Return to employment, after a period of unemployment, is analyzed for a large sample of Swedish occupationally disabled workers. A piece-wise constant model is used, extended to allow for Gamma heterogeneity. Three competing exits from unemployment are accounted for; regular employment, sheltered/subsidized employment and withdrawal from the labor force. The model is also generalized by accounting for differing search behavior within the population.
The hazard rate is constant or slightly increasing over time, for exit to some kind of employment. However, for exit from unemployment by leaving the labor force, the hazard shows quite strong positive duration dependence. Men tend to be more probable to leave unemployment for regular employment, and less probable than women to leave the labor force. The probability of finding regular employment is smallest for workers with psychological disabilities, while high-school or university education as well as previous professional experience increases the hazard rate for regular employment.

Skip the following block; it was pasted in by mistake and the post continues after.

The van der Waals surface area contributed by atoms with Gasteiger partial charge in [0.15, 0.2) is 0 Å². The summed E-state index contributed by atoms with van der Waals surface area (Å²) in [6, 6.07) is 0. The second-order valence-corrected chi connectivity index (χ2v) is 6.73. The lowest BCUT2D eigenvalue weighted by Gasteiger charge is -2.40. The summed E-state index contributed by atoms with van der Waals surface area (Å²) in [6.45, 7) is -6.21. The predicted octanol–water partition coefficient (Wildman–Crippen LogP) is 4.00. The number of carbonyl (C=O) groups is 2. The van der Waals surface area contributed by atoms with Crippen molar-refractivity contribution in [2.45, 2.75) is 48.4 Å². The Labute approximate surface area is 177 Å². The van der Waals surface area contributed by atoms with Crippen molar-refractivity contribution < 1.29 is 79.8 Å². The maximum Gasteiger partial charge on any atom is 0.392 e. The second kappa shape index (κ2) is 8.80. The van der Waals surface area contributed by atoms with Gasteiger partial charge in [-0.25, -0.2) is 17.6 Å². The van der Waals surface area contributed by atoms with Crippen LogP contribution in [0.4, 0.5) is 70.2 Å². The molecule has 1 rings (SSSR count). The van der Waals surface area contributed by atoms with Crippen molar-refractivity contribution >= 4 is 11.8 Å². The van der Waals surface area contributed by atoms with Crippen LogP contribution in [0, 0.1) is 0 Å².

The heterogeneity due to differing search behavior appears to be at least as important as the Gamma heterogeneity. The estimated probabilities of no search for one particular exit varies, across exits and subsamples, between 0.0 and 0.4.